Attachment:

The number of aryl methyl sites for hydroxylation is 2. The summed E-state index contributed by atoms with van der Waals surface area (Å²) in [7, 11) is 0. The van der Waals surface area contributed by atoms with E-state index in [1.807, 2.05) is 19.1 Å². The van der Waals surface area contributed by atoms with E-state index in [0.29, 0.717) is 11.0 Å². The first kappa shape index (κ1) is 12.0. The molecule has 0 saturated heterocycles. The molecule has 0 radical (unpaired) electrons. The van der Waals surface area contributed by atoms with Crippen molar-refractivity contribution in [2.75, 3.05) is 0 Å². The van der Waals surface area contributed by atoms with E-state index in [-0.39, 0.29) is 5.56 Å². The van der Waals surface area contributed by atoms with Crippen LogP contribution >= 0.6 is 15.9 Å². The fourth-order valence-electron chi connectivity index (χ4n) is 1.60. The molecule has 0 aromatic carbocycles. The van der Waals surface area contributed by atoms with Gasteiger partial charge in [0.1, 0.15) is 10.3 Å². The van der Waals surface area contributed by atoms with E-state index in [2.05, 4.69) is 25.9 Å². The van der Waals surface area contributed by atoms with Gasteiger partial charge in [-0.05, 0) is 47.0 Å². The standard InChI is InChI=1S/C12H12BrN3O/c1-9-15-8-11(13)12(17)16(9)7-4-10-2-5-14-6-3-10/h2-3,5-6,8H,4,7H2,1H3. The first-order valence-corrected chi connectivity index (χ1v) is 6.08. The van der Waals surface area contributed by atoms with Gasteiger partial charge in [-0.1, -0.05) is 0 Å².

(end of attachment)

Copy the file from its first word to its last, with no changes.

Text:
The number of aryl methyl sites for hydroxylation is 2. The summed E-state index contributed by atoms with van der Waals surface area (Å²) in [7, 11) is 0. The van der Waals surface area contributed by atoms with E-state index in [1.807, 2.05) is 19.1 Å². The van der Waals surface area contributed by atoms with E-state index in [0.29, 0.717) is 11.0 Å². The first kappa shape index (κ1) is 12.0. The molecule has 0 saturated heterocycles. The molecule has 0 radical (unpaired) electrons. The van der Waals surface area contributed by atoms with Crippen molar-refractivity contribution in [2.75, 3.05) is 0 Å². The van der Waals surface area contributed by atoms with E-state index in [-0.39, 0.29) is 5.56 Å². The van der Waals surface area contributed by atoms with Crippen LogP contribution >= 0.6 is 15.9 Å². The fourth-order valence-electron chi connectivity index (χ4n) is 1.60. The molecule has 0 aromatic carbocycles. The van der Waals surface area contributed by atoms with Gasteiger partial charge in [0.1, 0.15) is 10.3 Å². The van der Waals surface area contributed by atoms with E-state index in [2.05, 4.69) is 25.9 Å². The van der Waals surface area contributed by atoms with Gasteiger partial charge in [-0.05, 0) is 47.0 Å². The standard InChI is InChI=1S/C12H12BrN3O/c1-9-15-8-11(13)12(17)16(9)7-4-10-2-5-14-6-3-10/h2-3,5-6,8H,4,7H2,1H3. The first-order valence-corrected chi connectivity index (χ1v) is 6.08. The van der Waals surface area contributed by atoms with Gasteiger partial charge in [-0.1, -0.05) is 0 Å².